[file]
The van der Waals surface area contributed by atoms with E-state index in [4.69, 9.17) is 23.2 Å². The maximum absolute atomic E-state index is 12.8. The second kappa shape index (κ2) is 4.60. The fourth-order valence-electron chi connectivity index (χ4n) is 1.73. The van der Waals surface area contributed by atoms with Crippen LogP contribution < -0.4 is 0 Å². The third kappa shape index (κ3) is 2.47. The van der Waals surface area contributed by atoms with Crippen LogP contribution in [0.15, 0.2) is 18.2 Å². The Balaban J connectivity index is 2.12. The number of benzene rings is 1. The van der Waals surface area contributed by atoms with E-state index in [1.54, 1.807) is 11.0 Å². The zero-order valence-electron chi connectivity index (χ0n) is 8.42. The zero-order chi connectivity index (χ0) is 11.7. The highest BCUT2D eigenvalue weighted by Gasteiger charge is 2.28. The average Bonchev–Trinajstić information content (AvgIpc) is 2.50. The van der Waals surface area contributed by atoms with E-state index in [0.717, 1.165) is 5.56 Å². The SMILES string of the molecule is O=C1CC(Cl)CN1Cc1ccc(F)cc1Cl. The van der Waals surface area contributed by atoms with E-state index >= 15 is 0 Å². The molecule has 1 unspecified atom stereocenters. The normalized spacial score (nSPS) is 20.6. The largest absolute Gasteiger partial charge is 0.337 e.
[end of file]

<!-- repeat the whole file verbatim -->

The van der Waals surface area contributed by atoms with E-state index in [4.69, 9.17) is 23.2 Å². The maximum absolute atomic E-state index is 12.8. The second kappa shape index (κ2) is 4.60. The fourth-order valence-electron chi connectivity index (χ4n) is 1.73. The van der Waals surface area contributed by atoms with Crippen LogP contribution < -0.4 is 0 Å². The third kappa shape index (κ3) is 2.47. The van der Waals surface area contributed by atoms with Crippen LogP contribution in [0.15, 0.2) is 18.2 Å². The Balaban J connectivity index is 2.12. The number of benzene rings is 1. The van der Waals surface area contributed by atoms with E-state index in [1.54, 1.807) is 11.0 Å². The zero-order valence-electron chi connectivity index (χ0n) is 8.42. The zero-order chi connectivity index (χ0) is 11.7. The highest BCUT2D eigenvalue weighted by Gasteiger charge is 2.28. The average Bonchev–Trinajstić information content (AvgIpc) is 2.50. The van der Waals surface area contributed by atoms with E-state index in [0.717, 1.165) is 5.56 Å². The SMILES string of the molecule is O=C1CC(Cl)CN1Cc1ccc(F)cc1Cl. The van der Waals surface area contributed by atoms with E-state index >= 15 is 0 Å². The molecule has 1 unspecified atom stereocenters. The normalized spacial score (nSPS) is 20.6. The largest absolute Gasteiger partial charge is 0.337 e.